Comparison of interlaboratory variation in absolute T-cell counts by single-platform and optimized dual-platform methods

Lance E. Hultin, Marianne Chow, Beth D. Jamieson, Maurice R G O'Gorman, Frederick A. Menendez, Luann Borowski, Thomas N. Denny, Joseph Bernard Margolick

Research output: Contribution to journalArticle

Abstract

Background: Previous studies have reported that the adoption of a single-platform flow cytometry cell counting method resulted in lower interlaboratory variation in absolute T cell counts as compared to predicate dual-platform flow cytometry methods which incorporate independent automated lymphocyte counts (Schnizlein-Bick et al., Clin Diagn Lab Immunol 2000;7:336-343; Reimann et al., Clin Diagn Lab Immunol 2000;7:344-351). In the present study, we asked whether use of a single-platform method could reduce variation in absolute cell counts across the laboratories in the Multicenter AIDS Cohort Study (MACS) (n = 4), as suggested by the studies cited. Methods: Identical study samples were shipped overnight to the MACS laboratories either by the National Institute of Allergy and Infectious Diseases, Division of AIDS Immunology Quality Assessment (NIAID- IQA) proficiency-testing program (n = 14), or by the Los Angeles site of the MACS (n = 10). For each sample, two tubes of blood were received; one was used for an automated complete blood count and differential, and the other for flow cytometry. The latter was performed using both our current dual-platform method (three-color CD45 gating and automated hematology) and the single-platform method (with TruCOUNT® beads to generate the absolute counts). Results: The median percent coefficients of variation (%CVs) for the dual-platform and single-platform methods were 6.6 and 9.9, respectively, for CD4 T cell counts, and 5.9 and 8.5, respectively, for CD8 T cell counts (n = 24). These differences were not statistically significant. The differences in absolute T-cell counts between the MACS sites and the median of all laboratories participating in the NIAID-IQA were smaller for the dual-platform than for single-platform absolute count method. Conclusion: In contrast to previous reports, we did not observe lower interlaboratory variation across the MACS sites for single-platform absolute lymphocyte subset counting relative to dual-platform methods. This result may be at least partly explained by the lower interlaboratory variation with the optimized dual-platform method in this study relative to the previous reports.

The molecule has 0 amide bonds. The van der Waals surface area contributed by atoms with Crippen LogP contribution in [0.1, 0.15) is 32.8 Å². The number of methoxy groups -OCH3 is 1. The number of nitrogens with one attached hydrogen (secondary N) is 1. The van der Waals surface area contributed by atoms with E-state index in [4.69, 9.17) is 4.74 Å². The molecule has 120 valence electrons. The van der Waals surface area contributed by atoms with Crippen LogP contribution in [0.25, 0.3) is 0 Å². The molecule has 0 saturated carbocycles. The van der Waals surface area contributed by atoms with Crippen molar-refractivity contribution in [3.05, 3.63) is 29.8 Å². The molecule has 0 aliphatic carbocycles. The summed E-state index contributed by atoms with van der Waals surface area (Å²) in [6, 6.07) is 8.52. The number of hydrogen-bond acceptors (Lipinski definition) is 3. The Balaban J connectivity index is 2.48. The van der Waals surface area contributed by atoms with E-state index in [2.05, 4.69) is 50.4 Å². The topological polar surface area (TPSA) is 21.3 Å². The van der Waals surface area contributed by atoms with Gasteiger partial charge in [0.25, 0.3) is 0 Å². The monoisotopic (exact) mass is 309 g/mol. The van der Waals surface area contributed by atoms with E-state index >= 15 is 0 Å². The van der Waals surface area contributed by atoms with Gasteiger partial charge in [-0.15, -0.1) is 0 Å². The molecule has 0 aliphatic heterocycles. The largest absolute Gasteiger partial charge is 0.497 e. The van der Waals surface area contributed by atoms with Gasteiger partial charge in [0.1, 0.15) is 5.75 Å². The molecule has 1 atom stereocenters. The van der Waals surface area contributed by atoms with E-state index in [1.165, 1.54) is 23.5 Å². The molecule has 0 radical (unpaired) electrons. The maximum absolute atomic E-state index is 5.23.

Original languageEnglish (US)
Pages (from-to)194-200
Number of pages7
JournalCytometry Part B - Clinical Cytometry
Volume78
Issue number3
DOIs
StatePublished - May 2010

Fingerprint

Cell Count
T-Lymphocytes
Acquired Immunodeficiency Syndrome
National Institute of Allergy and Infectious Diseases (U.S.)
Cohort Studies
Flow Cytometry
Blood Cell Count
Los Angeles
Lymphocyte Subsets
Lymphocyte Count
Hematology
CD4 Lymphocyte Count
Allergy and Immunology
Color

Keywords

  • Absolute CD4 counts
  • Dual platform
  • Flow cytometry
  • HIV
  • Interlaboratory variation
  • Single platform

ASJC Scopus subject areas

  • Cell Biology
  • Histology
  • Pathology and Forensic Medicine

Cite this

Comparison of interlaboratory variation in absolute T-cell counts by single-platform and optimized dual-platform methods. / Hultin, Lance E.; Chow, Marianne; Jamieson, Beth D.; O'Gorman, Maurice R G; Menendez, Frederick A.; Borowski, Luann; Denny, Thomas N.; Margolick, Joseph Bernard.

In: Cytometry Part B - Clinical Cytometry, Vol. 78, No. 3, 05.2010, p. 194-200.

Research output: Contribution to journalArticle

Hultin, Lance E. ; Chow, Marianne ; Jamieson, Beth D. ; O'Gorman, Maurice R G ; Menendez, Frederick A. ; Borowski, Luann ; Denny, Thomas N. ; Margolick, Joseph Bernard. / Comparison of interlaboratory variation in absolute T-cell counts by single-platform and optimized dual-platform methods. In: Cytometry Part B - Clinical Cytometry. 2010 ; Vol. 78, No. 3. pp. 194-200.
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AU - Menendez, Frederick A.

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